It is uncertain when Partridge was approved in his new office “by the voice of the church.” This was possibly part of the “Church business” mentioned without detail in the minutes of the “special meeting of the Elders of the Church of Christ held at Kirtland” on 9 April 1831. His bishop’s license created in 1831 states that he was “appointed Bishop of this church on the fourth of February one thousand eight hundred and thirty one with and by the consent of the whole church agreeable to the appointment of God and ordained to this office,” apparently conflating his original calling with its approval by the church. In any case, by the 3 June 1831 church conference Partridge was functioning in the office of bishop, and at that meeting two assistants to the bishop were ordained to serve with him. (Minute Book 2, 9 Apr. 1831; License for Edward Partridge, [ca. 4 August 1831–ca. 5 Jan. 1832]; Minutes, ca. 3–4 June 1831.)  

  8. 8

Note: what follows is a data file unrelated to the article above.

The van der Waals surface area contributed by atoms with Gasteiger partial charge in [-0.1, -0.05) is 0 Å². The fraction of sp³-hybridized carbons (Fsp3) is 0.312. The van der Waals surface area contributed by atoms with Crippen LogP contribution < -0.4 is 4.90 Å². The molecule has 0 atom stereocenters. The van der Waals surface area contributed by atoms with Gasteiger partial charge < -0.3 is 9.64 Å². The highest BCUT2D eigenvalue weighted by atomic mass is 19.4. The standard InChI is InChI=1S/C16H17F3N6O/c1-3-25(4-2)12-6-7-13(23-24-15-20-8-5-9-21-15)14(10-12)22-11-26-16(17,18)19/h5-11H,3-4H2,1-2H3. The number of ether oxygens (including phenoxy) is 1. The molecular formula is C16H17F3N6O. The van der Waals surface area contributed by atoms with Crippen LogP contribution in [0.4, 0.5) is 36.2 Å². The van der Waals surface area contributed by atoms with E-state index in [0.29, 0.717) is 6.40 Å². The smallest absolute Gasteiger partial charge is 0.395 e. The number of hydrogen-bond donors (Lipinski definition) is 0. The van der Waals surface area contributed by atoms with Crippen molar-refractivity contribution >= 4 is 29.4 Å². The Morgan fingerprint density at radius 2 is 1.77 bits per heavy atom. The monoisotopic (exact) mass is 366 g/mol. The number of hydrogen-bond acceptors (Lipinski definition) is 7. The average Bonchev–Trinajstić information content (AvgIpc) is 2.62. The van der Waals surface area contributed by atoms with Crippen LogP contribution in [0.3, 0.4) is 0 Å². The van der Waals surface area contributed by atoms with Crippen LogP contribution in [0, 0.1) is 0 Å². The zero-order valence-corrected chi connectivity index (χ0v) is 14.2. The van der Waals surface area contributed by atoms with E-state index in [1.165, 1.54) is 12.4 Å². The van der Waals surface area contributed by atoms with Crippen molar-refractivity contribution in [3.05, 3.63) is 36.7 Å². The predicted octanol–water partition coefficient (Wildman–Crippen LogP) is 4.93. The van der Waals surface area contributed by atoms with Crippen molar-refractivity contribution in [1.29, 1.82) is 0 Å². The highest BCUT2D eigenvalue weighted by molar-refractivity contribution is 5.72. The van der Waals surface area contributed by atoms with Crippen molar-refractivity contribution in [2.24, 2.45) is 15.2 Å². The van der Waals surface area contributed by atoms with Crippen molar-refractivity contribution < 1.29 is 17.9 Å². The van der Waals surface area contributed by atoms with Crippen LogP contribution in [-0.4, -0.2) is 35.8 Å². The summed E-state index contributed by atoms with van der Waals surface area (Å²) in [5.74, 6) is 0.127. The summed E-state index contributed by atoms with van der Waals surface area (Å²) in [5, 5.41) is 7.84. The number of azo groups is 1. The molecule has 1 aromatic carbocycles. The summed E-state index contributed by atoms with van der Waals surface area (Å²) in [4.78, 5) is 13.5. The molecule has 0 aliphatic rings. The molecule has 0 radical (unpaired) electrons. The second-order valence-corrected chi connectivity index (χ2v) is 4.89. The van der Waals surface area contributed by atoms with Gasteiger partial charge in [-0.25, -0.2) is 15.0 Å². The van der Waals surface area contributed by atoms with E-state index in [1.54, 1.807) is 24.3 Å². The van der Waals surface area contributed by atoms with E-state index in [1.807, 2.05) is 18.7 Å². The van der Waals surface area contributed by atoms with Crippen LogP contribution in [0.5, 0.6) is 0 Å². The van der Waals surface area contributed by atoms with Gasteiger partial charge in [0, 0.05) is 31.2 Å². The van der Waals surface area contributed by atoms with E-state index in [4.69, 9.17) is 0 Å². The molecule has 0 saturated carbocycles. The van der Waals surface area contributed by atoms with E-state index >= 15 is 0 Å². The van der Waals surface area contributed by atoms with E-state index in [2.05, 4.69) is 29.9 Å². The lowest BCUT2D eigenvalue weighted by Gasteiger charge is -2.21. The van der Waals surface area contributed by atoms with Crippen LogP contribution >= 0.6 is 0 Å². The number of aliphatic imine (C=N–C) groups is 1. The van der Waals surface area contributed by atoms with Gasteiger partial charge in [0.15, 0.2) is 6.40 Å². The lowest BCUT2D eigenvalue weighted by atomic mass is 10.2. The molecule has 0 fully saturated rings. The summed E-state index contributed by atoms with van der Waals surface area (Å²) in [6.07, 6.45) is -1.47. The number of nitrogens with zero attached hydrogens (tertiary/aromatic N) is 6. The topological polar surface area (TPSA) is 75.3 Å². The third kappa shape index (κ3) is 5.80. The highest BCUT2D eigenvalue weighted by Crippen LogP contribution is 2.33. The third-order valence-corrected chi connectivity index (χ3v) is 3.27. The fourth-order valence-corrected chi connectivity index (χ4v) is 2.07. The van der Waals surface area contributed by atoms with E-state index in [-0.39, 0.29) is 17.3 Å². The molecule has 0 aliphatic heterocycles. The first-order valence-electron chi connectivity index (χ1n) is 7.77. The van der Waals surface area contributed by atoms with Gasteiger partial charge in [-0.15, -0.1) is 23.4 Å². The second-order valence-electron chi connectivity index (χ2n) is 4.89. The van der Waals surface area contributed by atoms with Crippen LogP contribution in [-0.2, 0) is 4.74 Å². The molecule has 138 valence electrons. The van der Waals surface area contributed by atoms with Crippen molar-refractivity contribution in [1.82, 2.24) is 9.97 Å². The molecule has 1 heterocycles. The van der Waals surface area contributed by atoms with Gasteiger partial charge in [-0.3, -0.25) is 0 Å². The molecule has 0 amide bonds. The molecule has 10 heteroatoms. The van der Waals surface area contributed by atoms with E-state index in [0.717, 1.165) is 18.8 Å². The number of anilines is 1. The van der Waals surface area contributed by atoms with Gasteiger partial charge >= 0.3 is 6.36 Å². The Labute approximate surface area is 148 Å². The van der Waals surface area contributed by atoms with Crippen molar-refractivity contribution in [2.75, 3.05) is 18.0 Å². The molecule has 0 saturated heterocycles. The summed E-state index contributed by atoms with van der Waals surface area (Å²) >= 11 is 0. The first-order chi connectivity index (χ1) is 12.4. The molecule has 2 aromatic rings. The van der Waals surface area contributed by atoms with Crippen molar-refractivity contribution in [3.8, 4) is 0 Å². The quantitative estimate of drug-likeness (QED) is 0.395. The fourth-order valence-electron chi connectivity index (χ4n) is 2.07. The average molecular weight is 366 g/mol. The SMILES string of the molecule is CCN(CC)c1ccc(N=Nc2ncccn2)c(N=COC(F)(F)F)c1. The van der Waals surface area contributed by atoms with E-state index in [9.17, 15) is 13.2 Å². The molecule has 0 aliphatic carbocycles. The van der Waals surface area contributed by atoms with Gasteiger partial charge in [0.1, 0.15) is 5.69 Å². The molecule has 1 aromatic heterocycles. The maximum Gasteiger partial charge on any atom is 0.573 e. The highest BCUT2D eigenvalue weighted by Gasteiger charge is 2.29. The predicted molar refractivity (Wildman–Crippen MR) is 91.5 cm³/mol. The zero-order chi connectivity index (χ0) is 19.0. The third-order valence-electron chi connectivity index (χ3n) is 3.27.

Partridge owned a hat shop near the town square in Painesville, Ohio, a few miles from Kirtland, as well as multiple pieces of property in the area. Partridge’s daughter later recalled that after this revelation was dictated, her father sold his property and “realized but little” from the transactions. She added, “My fathers course in joining the mormon religion and sacrificing his property caused his friends of the world to think him insane. They could not see what there was in religion to make a man give up all worldly considerations for it.” Partridge’s willingness to part with both his business and property in the area, however, predated his affiliation with the Church of Christ. On 8 September 1829, the Painesville Telegraph carried a notice of Partridge’s intent to liquidate all of his Ohio assets: “Wishing to quit the Hatting business, and leave Painesville, I now offer my stand for sale, together with an assortment of Stock, Trimings and Tools. My shop is large and commodious, and is pleasantly situated on Main-street near the Public square, and is the only Hat Shop in town. On the lot with the shop, is a convenient dwelling house, barn and an excellent well of water.” Partridge also offered for sale other large parcels of land, including “a farm lying in the south part of Harpersfield, containing 100 acres.” He promised liberal terms to potential purchasers and a willingness to divide the properties and sell them separately. Despite this attempt to sell all and leave Painesville, Partridge stayed and apparently still owned these properties at the time of this revelation.